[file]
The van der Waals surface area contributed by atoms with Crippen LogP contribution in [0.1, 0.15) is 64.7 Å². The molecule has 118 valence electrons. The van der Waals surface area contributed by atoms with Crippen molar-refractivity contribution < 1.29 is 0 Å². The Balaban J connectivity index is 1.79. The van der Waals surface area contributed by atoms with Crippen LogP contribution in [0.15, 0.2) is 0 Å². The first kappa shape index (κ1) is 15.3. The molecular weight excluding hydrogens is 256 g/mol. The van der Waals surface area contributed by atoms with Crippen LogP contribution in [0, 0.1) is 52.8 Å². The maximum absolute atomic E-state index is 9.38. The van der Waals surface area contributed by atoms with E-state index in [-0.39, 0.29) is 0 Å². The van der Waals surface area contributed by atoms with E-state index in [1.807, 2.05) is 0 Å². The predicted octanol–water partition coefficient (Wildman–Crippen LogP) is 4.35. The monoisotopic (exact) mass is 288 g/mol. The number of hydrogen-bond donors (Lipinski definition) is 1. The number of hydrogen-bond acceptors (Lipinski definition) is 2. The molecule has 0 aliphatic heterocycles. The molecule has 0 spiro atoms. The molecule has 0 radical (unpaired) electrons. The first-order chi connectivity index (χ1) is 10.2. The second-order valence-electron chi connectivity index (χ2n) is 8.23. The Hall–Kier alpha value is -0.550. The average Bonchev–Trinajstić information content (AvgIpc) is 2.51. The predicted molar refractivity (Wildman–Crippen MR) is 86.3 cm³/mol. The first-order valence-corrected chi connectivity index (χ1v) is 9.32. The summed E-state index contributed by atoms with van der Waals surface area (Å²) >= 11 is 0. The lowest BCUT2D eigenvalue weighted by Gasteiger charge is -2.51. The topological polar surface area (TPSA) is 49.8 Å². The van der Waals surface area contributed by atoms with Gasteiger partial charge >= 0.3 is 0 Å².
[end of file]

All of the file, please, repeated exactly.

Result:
The van der Waals surface area contributed by atoms with Crippen LogP contribution in [0.1, 0.15) is 64.7 Å². The molecule has 118 valence electrons. The van der Waals surface area contributed by atoms with Crippen molar-refractivity contribution < 1.29 is 0 Å². The Balaban J connectivity index is 1.79. The van der Waals surface area contributed by atoms with Crippen LogP contribution in [0.15, 0.2) is 0 Å². The first kappa shape index (κ1) is 15.3. The molecular weight excluding hydrogens is 256 g/mol. The van der Waals surface area contributed by atoms with Crippen LogP contribution in [0, 0.1) is 52.8 Å². The maximum absolute atomic E-state index is 9.38. The van der Waals surface area contributed by atoms with E-state index in [-0.39, 0.29) is 0 Å². The van der Waals surface area contributed by atoms with E-state index in [1.807, 2.05) is 0 Å². The predicted octanol–water partition coefficient (Wildman–Crippen LogP) is 4.35. The monoisotopic (exact) mass is 288 g/mol. The number of hydrogen-bond donors (Lipinski definition) is 1. The number of hydrogen-bond acceptors (Lipinski definition) is 2. The molecule has 0 aliphatic heterocycles. The molecule has 0 spiro atoms. The molecule has 0 radical (unpaired) electrons. The first-order chi connectivity index (χ1) is 10.2. The second-order valence-electron chi connectivity index (χ2n) is 8.23. The Hall–Kier alpha value is -0.550. The average Bonchev–Trinajstić information content (AvgIpc) is 2.51. The predicted molar refractivity (Wildman–Crippen MR) is 86.3 cm³/mol. The first-order valence-corrected chi connectivity index (χ1v) is 9.32. The summed E-state index contributed by atoms with van der Waals surface area (Å²) >= 11 is 0. The lowest BCUT2D eigenvalue weighted by Gasteiger charge is -2.51. The topological polar surface area (TPSA) is 49.8 Å². The van der Waals surface area contributed by atoms with Gasteiger partial charge >= 0.3 is 0 Å².